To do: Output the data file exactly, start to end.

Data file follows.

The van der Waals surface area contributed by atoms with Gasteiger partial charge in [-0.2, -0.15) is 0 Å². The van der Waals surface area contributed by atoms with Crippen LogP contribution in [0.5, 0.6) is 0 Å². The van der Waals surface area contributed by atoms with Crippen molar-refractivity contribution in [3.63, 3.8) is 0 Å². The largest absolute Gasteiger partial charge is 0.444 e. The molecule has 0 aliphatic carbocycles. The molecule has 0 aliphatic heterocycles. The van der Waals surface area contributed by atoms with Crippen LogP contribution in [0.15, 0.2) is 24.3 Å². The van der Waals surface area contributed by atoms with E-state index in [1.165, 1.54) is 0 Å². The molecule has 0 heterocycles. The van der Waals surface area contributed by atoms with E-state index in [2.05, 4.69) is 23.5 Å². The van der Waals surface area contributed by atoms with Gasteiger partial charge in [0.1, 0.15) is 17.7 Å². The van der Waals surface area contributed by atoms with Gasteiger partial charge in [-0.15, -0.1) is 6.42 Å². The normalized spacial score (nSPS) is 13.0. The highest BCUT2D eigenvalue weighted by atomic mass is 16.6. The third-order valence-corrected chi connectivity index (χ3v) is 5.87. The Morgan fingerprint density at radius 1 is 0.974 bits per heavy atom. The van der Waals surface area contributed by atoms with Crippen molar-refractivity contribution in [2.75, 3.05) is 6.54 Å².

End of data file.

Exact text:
The van der Waals surface area contributed by atoms with Gasteiger partial charge in [-0.2, -0.15) is 0 Å². The van der Waals surface area contributed by atoms with Crippen LogP contribution in [0.5, 0.6) is 0 Å². The van der Waals surface area contributed by atoms with Crippen molar-refractivity contribution in [3.63, 3.8) is 0 Å². The largest absolute Gasteiger partial charge is 0.444 e. The molecule has 0 aliphatic carbocycles. The molecule has 0 aliphatic heterocycles. The van der Waals surface area contributed by atoms with Crippen LogP contribution in [0.15, 0.2) is 24.3 Å². The van der Waals surface area contributed by atoms with E-state index in [1.165, 1.54) is 0 Å². The molecule has 0 heterocycles. The van der Waals surface area contributed by atoms with E-state index in [2.05, 4.69) is 23.5 Å². The van der Waals surface area contributed by atoms with Gasteiger partial charge in [0.1, 0.15) is 17.7 Å². The van der Waals surface area contributed by atoms with Gasteiger partial charge in [-0.15, -0.1) is 6.42 Å². The normalized spacial score (nSPS) is 13.0. The highest BCUT2D eigenvalue weighted by atomic mass is 16.6. The third-order valence-corrected chi connectivity index (χ3v) is 5.87. The Morgan fingerprint density at radius 1 is 0.974 bits per heavy atom. The van der Waals surface area contributed by atoms with Crippen molar-refractivity contribution in [2.75, 3.05) is 6.54 Å².